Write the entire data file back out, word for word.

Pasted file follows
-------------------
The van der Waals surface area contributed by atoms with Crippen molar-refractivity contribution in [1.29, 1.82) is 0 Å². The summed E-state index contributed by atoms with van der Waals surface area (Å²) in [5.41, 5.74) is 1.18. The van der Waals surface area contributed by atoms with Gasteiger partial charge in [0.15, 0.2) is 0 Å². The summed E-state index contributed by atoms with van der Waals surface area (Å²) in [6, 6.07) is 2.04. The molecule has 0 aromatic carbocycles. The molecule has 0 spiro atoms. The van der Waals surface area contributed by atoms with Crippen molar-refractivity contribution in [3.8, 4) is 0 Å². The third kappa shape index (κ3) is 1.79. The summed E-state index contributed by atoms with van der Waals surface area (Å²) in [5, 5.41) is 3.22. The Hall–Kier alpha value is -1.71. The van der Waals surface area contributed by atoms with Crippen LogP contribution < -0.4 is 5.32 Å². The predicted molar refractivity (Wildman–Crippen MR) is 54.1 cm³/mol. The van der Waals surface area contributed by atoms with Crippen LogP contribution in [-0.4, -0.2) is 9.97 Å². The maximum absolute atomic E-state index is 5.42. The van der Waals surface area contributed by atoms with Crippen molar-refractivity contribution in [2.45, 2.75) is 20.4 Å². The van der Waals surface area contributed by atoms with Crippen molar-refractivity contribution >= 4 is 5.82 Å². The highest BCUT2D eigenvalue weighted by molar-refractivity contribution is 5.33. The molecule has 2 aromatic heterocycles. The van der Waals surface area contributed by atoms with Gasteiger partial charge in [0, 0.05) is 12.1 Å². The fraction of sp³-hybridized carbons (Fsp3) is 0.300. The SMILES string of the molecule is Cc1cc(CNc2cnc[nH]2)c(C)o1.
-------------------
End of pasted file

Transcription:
The van der Waals surface area contributed by atoms with Crippen molar-refractivity contribution in [1.29, 1.82) is 0 Å². The summed E-state index contributed by atoms with van der Waals surface area (Å²) in [5.41, 5.74) is 1.18. The van der Waals surface area contributed by atoms with Gasteiger partial charge in [0.15, 0.2) is 0 Å². The summed E-state index contributed by atoms with van der Waals surface area (Å²) in [6, 6.07) is 2.04. The molecule has 0 aromatic carbocycles. The molecule has 0 spiro atoms. The van der Waals surface area contributed by atoms with Crippen molar-refractivity contribution in [3.8, 4) is 0 Å². The third kappa shape index (κ3) is 1.79. The summed E-state index contributed by atoms with van der Waals surface area (Å²) in [5, 5.41) is 3.22. The Hall–Kier alpha value is -1.71. The van der Waals surface area contributed by atoms with Crippen LogP contribution < -0.4 is 5.32 Å². The predicted molar refractivity (Wildman–Crippen MR) is 54.1 cm³/mol. The van der Waals surface area contributed by atoms with Crippen LogP contribution in [-0.4, -0.2) is 9.97 Å². The maximum absolute atomic E-state index is 5.42. The van der Waals surface area contributed by atoms with Crippen molar-refractivity contribution in [2.45, 2.75) is 20.4 Å². The van der Waals surface area contributed by atoms with Crippen molar-refractivity contribution >= 4 is 5.82 Å². The highest BCUT2D eigenvalue weighted by molar-refractivity contribution is 5.33. The molecule has 2 aromatic heterocycles. The van der Waals surface area contributed by atoms with Gasteiger partial charge in [0, 0.05) is 12.1 Å². The fraction of sp³-hybridized carbons (Fsp3) is 0.300. The SMILES string of the molecule is Cc1cc(CNc2cnc[nH]2)c(C)o1.